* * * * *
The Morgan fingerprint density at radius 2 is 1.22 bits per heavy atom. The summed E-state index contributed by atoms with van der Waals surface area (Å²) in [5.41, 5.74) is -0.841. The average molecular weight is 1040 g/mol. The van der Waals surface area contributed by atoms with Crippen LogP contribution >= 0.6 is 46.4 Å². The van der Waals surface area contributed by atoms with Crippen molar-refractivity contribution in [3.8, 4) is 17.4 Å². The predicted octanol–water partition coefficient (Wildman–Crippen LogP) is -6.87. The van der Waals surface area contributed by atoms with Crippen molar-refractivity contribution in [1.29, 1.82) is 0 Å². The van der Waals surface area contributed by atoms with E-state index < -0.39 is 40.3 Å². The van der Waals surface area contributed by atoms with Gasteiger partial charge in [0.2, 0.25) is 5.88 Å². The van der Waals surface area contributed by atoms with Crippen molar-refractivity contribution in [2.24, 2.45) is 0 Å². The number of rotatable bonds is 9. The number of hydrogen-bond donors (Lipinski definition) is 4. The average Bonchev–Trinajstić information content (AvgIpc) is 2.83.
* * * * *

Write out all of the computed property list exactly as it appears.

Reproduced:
The Morgan fingerprint density at radius 2 is 1.22 bits per heavy atom. The summed E-state index contributed by atoms with van der Waals surface area (Å²) in [5.41, 5.74) is -0.841. The average molecular weight is 1040 g/mol. The van der Waals surface area contributed by atoms with Crippen LogP contribution >= 0.6 is 46.4 Å². The van der Waals surface area contributed by atoms with Crippen molar-refractivity contribution in [3.8, 4) is 17.4 Å². The predicted octanol–water partition coefficient (Wildman–Crippen LogP) is -6.87. The van der Waals surface area contributed by atoms with Crippen molar-refractivity contribution in [1.29, 1.82) is 0 Å². The van der Waals surface area contributed by atoms with E-state index < -0.39 is 40.3 Å². The van der Waals surface area contributed by atoms with Gasteiger partial charge in [0.2, 0.25) is 5.88 Å². The van der Waals surface area contributed by atoms with Crippen molar-refractivity contribution in [2.24, 2.45) is 0 Å². The number of rotatable bonds is 9. The number of hydrogen-bond donors (Lipinski definition) is 4. The average Bonchev–Trinajstić information content (AvgIpc) is 2.83.